Feb 02, 2007

"We need more housing"

Wagner�s Ingrid Gould Ellen was interviewed for the Bloomberg Administration�s PLANYC2030 report about the planning implications arising from rapid population growth, aging infrastructure and environmental pressures anticipated during the next quarter-century. Professor Ellen�s remarks focus on the growing demand for housing. She is codirector of the Furman Center for Real Estate and Urban Policy, a joint center between the NYU School of Law and the Robert F. Wagner Graduate School of Public Service. The Furman Center is a leading academic research center devoted to the public policy aspects of land use, real estate development and housing. Each year, it produces a widely read reach, the State of New York City�s Housing and Neighborhoods. Among the other resources hosted by the center�s website is http://plannyc.com, an independent source of information about pending land use decisions that was developed by Jordan Anderson as part of his Master of Urban Planning Capstone project at Wagner. To see the PLANYC2030 video, go here.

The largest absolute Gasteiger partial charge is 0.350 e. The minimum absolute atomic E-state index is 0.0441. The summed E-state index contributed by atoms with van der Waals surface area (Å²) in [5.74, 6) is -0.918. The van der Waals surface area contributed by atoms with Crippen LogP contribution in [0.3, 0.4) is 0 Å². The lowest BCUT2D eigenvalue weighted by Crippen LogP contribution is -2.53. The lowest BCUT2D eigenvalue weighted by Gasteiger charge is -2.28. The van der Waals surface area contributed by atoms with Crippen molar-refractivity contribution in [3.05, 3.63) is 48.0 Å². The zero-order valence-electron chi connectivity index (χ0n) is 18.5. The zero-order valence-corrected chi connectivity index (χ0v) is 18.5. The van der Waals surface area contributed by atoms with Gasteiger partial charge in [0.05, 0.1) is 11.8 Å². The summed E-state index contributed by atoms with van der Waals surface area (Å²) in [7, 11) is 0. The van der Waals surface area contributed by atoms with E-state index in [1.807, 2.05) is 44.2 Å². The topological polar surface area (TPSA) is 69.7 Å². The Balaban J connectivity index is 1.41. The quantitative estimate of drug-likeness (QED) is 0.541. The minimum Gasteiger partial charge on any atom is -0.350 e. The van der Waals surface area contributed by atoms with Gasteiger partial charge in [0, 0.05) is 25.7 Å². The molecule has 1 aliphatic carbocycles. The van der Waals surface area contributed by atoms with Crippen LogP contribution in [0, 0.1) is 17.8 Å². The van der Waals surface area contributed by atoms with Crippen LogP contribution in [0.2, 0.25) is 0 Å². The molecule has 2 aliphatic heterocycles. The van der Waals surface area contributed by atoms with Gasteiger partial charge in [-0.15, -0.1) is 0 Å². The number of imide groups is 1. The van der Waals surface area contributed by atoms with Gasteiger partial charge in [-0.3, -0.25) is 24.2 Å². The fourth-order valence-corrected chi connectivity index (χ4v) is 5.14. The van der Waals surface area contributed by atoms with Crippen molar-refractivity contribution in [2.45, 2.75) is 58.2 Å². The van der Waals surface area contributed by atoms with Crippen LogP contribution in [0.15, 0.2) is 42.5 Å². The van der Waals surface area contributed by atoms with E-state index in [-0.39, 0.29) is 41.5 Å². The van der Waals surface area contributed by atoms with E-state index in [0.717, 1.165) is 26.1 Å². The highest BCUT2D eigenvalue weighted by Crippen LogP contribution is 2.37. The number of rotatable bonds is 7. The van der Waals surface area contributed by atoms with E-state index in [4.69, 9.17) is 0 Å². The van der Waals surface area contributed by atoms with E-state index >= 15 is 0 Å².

What's new at NYU Wagner?



  • WAGTalk: Daniel Smith, “Why Do Cities Go Bankrupt?”

    Professor Dan Smith discusses three of the biggest municipal bankruptcies in U.S. history: Detroit, Michigan; Jefferson County, Alabama; and Stockton, California.
  • WAGTalk: Ingrid Gould Ellen, “Preserving History or Hindering Progress”

    The preservation of historic neighborhoods has been the subject of controversy in New York City and in cities around the country. Professor Ingrid Ellen sheds light on this debate.
    Urban Planning
  • WAGTalk: Jonathan Morduch, “U.S. Financial Diaries”

    The U.S. Financial Diaries project tracked the financial behaviors of 250 low-income American households.
  • NYU Wagner's 75th Celebration

    On June 12, 2014, NYU Wagner celebrated 75 years of public service education.
  • WAGTalk: John Billings, “Improving Care for High Cost/ High Risk Patients”

    Professor John Billings presents research that aims to identify and improve care for high cost/high risk Medicaid patients.